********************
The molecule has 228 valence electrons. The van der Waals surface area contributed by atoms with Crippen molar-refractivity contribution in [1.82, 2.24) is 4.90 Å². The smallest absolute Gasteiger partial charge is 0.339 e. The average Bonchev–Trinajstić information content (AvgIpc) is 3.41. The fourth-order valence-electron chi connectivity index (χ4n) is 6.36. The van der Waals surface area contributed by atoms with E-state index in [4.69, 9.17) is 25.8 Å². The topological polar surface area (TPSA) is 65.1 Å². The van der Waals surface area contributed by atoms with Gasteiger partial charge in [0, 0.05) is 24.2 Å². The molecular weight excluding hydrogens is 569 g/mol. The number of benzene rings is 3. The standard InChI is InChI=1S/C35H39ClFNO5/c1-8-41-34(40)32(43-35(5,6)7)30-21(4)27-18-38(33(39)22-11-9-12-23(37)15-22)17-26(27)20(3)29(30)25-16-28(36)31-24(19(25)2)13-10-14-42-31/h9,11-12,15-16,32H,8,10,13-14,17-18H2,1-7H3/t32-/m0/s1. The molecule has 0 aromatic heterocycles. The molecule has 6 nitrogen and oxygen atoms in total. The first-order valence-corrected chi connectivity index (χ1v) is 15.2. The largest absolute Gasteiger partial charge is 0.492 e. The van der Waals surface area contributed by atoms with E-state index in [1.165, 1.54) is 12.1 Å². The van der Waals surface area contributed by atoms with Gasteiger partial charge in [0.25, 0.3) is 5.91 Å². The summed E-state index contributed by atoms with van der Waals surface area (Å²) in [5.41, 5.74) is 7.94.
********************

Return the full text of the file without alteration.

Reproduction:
The molecule has 228 valence electrons. The van der Waals surface area contributed by atoms with Crippen molar-refractivity contribution in [1.82, 2.24) is 4.90 Å². The smallest absolute Gasteiger partial charge is 0.339 e. The average Bonchev–Trinajstić information content (AvgIpc) is 3.41. The fourth-order valence-electron chi connectivity index (χ4n) is 6.36. The van der Waals surface area contributed by atoms with E-state index in [4.69, 9.17) is 25.8 Å². The topological polar surface area (TPSA) is 65.1 Å². The van der Waals surface area contributed by atoms with Gasteiger partial charge in [0, 0.05) is 24.2 Å². The molecular weight excluding hydrogens is 569 g/mol. The number of benzene rings is 3. The standard InChI is InChI=1S/C35H39ClFNO5/c1-8-41-34(40)32(43-35(5,6)7)30-21(4)27-18-38(33(39)22-11-9-12-23(37)15-22)17-26(27)20(3)29(30)25-16-28(36)31-24(19(25)2)13-10-14-42-31/h9,11-12,15-16,32H,8,10,13-14,17-18H2,1-7H3/t32-/m0/s1. The molecule has 0 aromatic heterocycles. The molecule has 6 nitrogen and oxygen atoms in total. The first-order valence-corrected chi connectivity index (χ1v) is 15.2. The largest absolute Gasteiger partial charge is 0.492 e. The van der Waals surface area contributed by atoms with E-state index in [1.165, 1.54) is 12.1 Å². The van der Waals surface area contributed by atoms with Gasteiger partial charge in [0.25, 0.3) is 5.91 Å². The summed E-state index contributed by atoms with van der Waals surface area (Å²) in [5.41, 5.74) is 7.94.